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How far back will the IRS go during an audit?

Boston residents share one big question with others across the country: how long should they retain their federal income tax returns and their supporting documents. Answering this question may not be as simple as people think. However, the IRS generally only goes back three years for an audit, but that could be extended depending on a person's circumstances.

When the IRS audits an individual, it is ordinarily due to common issues with federal income tax returns. Issues such as underreporting income and claiming deductions and credits that an individual may not have the right to claim ordinarily serve as red flags for the nation's taxing authority. For this reason, it is important to keep any documentation used when filling out a return. In addition, the more organized this information is, the better off the filer may be since disorganization could make the auditor suspicious that there is more to the story.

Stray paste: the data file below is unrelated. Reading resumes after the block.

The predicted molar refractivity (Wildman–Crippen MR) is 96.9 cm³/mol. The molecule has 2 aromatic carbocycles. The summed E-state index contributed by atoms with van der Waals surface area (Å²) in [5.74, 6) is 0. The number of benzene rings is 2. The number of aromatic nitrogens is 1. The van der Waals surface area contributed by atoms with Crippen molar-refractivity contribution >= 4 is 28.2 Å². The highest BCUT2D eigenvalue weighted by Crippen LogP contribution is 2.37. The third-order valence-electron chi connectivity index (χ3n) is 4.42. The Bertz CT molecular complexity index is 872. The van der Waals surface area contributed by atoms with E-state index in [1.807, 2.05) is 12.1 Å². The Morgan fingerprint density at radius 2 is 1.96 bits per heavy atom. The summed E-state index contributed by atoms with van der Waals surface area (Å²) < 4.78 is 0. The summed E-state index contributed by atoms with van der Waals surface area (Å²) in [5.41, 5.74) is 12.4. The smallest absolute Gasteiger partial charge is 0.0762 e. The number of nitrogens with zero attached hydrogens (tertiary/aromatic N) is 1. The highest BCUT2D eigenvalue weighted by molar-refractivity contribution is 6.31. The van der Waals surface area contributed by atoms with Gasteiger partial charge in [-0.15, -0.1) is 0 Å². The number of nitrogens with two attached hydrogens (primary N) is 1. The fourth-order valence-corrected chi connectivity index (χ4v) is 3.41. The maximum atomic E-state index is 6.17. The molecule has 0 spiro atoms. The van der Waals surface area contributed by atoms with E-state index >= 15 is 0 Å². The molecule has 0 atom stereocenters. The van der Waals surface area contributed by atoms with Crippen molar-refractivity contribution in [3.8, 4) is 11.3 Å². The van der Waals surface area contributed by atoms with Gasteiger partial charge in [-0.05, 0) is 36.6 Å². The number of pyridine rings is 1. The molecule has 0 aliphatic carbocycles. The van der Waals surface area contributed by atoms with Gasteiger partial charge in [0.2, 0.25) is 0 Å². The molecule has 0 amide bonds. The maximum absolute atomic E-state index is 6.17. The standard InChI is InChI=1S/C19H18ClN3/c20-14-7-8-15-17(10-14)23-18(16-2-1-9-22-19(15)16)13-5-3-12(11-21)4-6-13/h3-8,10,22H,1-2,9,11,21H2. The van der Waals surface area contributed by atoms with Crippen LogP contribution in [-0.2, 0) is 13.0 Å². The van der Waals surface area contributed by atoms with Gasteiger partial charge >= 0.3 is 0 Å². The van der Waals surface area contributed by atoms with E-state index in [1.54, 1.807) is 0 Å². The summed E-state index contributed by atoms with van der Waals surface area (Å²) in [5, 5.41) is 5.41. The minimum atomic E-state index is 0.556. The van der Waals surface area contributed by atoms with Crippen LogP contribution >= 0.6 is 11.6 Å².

In order to be on the safe side, it is recommended that people keep their tax returns and supporting documentation for at least seven years, especially for those with unique tax situations. Tax returns involving issues such as selling a home, selling stocks and other transactions that could result in capitol gains or losses should be kept even if they are outside the three year mark. Some individuals advise keeping tax records indefinitely.

This conflicting information is why many people, including Boston residents, remain confused regarding how long they should retain their tax records in case the IRS orders an audit. For this reason, it would be wise to consult with an experienced tax attorney who can evaluate the situation and make a recommendation based on a person's unique circumstances. Doing so could give filers the peace of mind they need that should the IRS come knocking they are prepared.

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